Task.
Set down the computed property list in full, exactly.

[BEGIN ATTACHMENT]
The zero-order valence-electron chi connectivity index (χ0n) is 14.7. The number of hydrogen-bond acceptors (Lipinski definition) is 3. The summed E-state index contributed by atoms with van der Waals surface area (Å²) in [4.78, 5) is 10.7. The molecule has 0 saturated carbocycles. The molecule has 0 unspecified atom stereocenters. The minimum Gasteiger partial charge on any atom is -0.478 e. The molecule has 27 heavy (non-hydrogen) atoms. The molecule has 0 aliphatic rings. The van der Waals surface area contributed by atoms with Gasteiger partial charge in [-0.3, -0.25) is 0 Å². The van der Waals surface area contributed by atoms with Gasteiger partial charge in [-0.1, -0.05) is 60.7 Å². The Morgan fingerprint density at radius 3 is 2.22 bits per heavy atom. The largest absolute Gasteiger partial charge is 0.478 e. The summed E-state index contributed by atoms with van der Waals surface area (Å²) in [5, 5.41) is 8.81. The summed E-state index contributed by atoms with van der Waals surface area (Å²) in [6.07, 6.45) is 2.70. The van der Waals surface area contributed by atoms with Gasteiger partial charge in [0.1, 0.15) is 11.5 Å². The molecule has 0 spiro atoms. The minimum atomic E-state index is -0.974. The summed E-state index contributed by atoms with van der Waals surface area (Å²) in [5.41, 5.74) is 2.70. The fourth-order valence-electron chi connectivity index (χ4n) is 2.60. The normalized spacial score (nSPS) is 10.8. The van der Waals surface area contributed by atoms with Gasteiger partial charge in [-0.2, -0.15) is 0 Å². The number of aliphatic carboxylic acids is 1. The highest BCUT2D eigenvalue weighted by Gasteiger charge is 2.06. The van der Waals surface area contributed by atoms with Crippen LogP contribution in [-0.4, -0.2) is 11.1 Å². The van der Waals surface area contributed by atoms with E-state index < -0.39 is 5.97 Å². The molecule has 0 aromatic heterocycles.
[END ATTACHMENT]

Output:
The zero-order valence-electron chi connectivity index (χ0n) is 14.7. The number of hydrogen-bond acceptors (Lipinski definition) is 3. The summed E-state index contributed by atoms with van der Waals surface area (Å²) in [4.78, 5) is 10.7. The molecule has 0 saturated carbocycles. The molecule has 0 unspecified atom stereocenters. The minimum Gasteiger partial charge on any atom is -0.478 e. The molecule has 27 heavy (non-hydrogen) atoms. The molecule has 0 aliphatic rings. The van der Waals surface area contributed by atoms with Gasteiger partial charge in [-0.3, -0.25) is 0 Å². The van der Waals surface area contributed by atoms with Gasteiger partial charge in [-0.1, -0.05) is 60.7 Å². The Morgan fingerprint density at radius 3 is 2.22 bits per heavy atom. The largest absolute Gasteiger partial charge is 0.478 e. The summed E-state index contributed by atoms with van der Waals surface area (Å²) in [5, 5.41) is 8.81. The summed E-state index contributed by atoms with van der Waals surface area (Å²) in [6.07, 6.45) is 2.70. The van der Waals surface area contributed by atoms with Gasteiger partial charge in [0.1, 0.15) is 11.5 Å². The molecule has 0 spiro atoms. The minimum atomic E-state index is -0.974. The summed E-state index contributed by atoms with van der Waals surface area (Å²) in [5.41, 5.74) is 2.70. The fourth-order valence-electron chi connectivity index (χ4n) is 2.60. The normalized spacial score (nSPS) is 10.8. The van der Waals surface area contributed by atoms with Gasteiger partial charge in [-0.2, -0.15) is 0 Å². The number of aliphatic carboxylic acids is 1. The highest BCUT2D eigenvalue weighted by Gasteiger charge is 2.06. The van der Waals surface area contributed by atoms with Crippen LogP contribution in [-0.4, -0.2) is 11.1 Å². The van der Waals surface area contributed by atoms with E-state index < -0.39 is 5.97 Å². The molecule has 0 aromatic heterocycles.